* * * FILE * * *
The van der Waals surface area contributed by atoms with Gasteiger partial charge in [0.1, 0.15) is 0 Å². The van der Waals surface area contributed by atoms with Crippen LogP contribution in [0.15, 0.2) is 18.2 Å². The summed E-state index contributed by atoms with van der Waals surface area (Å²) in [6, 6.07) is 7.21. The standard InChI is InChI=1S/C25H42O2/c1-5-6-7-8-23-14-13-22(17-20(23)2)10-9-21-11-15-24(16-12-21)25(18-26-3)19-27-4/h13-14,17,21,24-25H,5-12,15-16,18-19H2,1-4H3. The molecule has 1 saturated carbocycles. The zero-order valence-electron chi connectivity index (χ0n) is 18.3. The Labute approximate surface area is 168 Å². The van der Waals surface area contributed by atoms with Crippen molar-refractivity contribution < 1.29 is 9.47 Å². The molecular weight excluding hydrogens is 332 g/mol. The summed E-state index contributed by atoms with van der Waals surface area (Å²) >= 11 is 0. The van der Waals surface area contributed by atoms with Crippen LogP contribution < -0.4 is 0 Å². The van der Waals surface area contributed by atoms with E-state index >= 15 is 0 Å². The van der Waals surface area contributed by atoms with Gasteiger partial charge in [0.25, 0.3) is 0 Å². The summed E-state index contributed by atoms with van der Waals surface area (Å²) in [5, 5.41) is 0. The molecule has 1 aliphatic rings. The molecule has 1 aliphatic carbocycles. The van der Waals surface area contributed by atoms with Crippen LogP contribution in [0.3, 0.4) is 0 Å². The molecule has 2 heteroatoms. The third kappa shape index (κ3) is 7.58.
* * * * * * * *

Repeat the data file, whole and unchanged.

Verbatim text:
The van der Waals surface area contributed by atoms with Gasteiger partial charge in [0.1, 0.15) is 0 Å². The van der Waals surface area contributed by atoms with Crippen LogP contribution in [0.15, 0.2) is 18.2 Å². The summed E-state index contributed by atoms with van der Waals surface area (Å²) in [6, 6.07) is 7.21. The standard InChI is InChI=1S/C25H42O2/c1-5-6-7-8-23-14-13-22(17-20(23)2)10-9-21-11-15-24(16-12-21)25(18-26-3)19-27-4/h13-14,17,21,24-25H,5-12,15-16,18-19H2,1-4H3. The molecule has 1 saturated carbocycles. The zero-order valence-electron chi connectivity index (χ0n) is 18.3. The Labute approximate surface area is 168 Å². The van der Waals surface area contributed by atoms with Crippen molar-refractivity contribution < 1.29 is 9.47 Å². The molecular weight excluding hydrogens is 332 g/mol. The summed E-state index contributed by atoms with van der Waals surface area (Å²) >= 11 is 0. The van der Waals surface area contributed by atoms with Crippen LogP contribution < -0.4 is 0 Å². The van der Waals surface area contributed by atoms with E-state index >= 15 is 0 Å². The van der Waals surface area contributed by atoms with Gasteiger partial charge in [0.25, 0.3) is 0 Å². The summed E-state index contributed by atoms with van der Waals surface area (Å²) in [5, 5.41) is 0. The molecule has 1 aliphatic rings. The molecule has 1 aliphatic carbocycles. The van der Waals surface area contributed by atoms with Crippen LogP contribution in [0.3, 0.4) is 0 Å². The molecule has 2 heteroatoms. The third kappa shape index (κ3) is 7.58.